An English teacher's blog about his travels and his digital art.

Month: February 2015

Freakish Storm

Downed trees that dragged and snapped power lines, collapsed buildings and homes, crushed billboards and damaged transmission towers were the results of a freak storm that passed through a small section of the Vientiane area this past Wednesday morning. The Vientiane Times reported that

The rain and wind blew down trees and felled utility lines creating traffic difficulties in the morning commute.

Roofs of houses and buildings and advertising signboards along the roads were blown over.

The cost of damage bill is estimated over 10 billion kip, Mr Bountham said.

[Note: $1 US = 8,000 Laos kip]

The storm just missed our small village, but the power was out from about 5 a.m. until 6 that evening. We only had a small amount of rain and moderate winds that morning, so, as I rode my motorbike to work on Thursday morning, I didn’t realize what had happened until I was a couple of kilometers outside the village. Then I started to see large trees snapped off near their bases and power lines down. Once out on Thadeua Road, the main road that runs from the border into Vientiane, I noticed more debris on the road, a few buildings that had been knocked to the ground, many trees swept over, and a main transmission tower that had been damaged by a large billboard smacking into it (this was probably why we lost our power). Crews were working on getting the power lines back up, and they were still going at it yesterday morning (Friday).

It was a frightening and disastrous storm for many people, but, luckily, there were no reports of deaths. The storm path was about 5 miles long and it ended near the new American embassy, after which I saw no damage as I made my way into the capital. As I said, our village was spared, but it does illustrate the randomness and localized nature of these sudden storms, much like tornadoes in the U.S. Midwest. Where’s the next one going to hit?

Going Coconuts

I was working on lesson plans at my computer about eleven o’clock a few mornings ago when I heard several voices and thumping noises just outside one of the south-facing windows of the house. The windows are opaque, so I walked upstairs to the open-air window to see what the commotion was about. About 50 feet from the house, a palm tree was holding the interest of a few family members. I followed their gaze up, and at the top of the tree was a man hacking away with a machete at a bundle of coconuts. He was about 40 feet up without any safety rope and looked to be confidently experienced. Beneath the tree a few of the family were holding ropes to slow the descent of the coconut bundles as they were parted from the tree. Eventually, a couple of dozen would be harvested and distributed among the family. (There are six husks stashed away in our house right now.)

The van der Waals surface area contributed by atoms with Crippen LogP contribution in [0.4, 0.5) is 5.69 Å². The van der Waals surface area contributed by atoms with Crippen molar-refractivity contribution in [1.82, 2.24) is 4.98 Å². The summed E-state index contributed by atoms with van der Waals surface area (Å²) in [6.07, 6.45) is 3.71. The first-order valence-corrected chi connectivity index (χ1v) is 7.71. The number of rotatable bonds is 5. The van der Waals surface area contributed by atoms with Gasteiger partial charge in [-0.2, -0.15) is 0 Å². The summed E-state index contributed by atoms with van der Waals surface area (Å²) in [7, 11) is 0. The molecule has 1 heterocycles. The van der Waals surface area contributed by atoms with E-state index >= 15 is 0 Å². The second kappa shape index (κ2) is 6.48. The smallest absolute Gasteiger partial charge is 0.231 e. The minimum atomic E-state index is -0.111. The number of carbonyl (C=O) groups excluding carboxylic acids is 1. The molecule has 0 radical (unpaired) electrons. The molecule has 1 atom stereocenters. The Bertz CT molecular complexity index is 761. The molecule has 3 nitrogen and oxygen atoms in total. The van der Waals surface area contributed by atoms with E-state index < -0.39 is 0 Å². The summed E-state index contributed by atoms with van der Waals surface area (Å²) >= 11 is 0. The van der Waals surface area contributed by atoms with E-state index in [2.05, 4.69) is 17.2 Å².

One of the advantages of living in the countryside is that you can live off the land, if necessary. There are also papaya, banana, and mango trees on the property, and green onions, cabbage, chilis, cilantro and basil are grown in the fields. These crops are sold at the Morning Market (Talat Sao) in Vientiane, but the coconuts, bananas, papaya and mangos are mostly consumed here. The coconuts are a real treat on the hot days of March, April and May, especially if you stick them in the fridge awhile before drinking the water inside the husks. Just a few whacks with a machete off the top opens up the husk to expose the sweet liquid inside.

Here are a few photos of coconut harvesting time.

spectators of coconut harvesting

Here are a few of the family looking up at the tree climber hacking off bundles of coconuts. The rooster in the cage was a bit miffed by the goings-on.

Coconut harvester

Noy, the local coconut harvester, is partially hidden behind the palm leaves. He was up there for almost 30 minutes.

Waiting for coconuts

Everyone’s waiting to get a few of the coconuts. I would guess that a couple of dozen were brought down from the tree.

Kim lowers coconuts to ground.

Kim, Nai’s nephew, helps to lower a bundle to the ground.

Sun gets a coconut.

Sun, the husband of one of Nai’s nieces, gets one of the goodies, top hacked off already.

Meow and friend.

Meow, a niece, and her friend seem to enjoy the affair.

Sitting on a coconut.

Nyeow, another cousin, finds another use for a coconut.

Baby Leo

Baby Leo seems entirely disinterested in the proceedings. He’s being held by Goh, Sun’s wife.

Coconut tree climber.

Noy descends the tree the same way he went up–hand over hand, and one foot at a time.

Noy, coconut tree climber

This is the intrepid climber, Noy, who seemed to enjoy his task.

© 2021 MontanaRon

Theme by Anders NorenUp ↑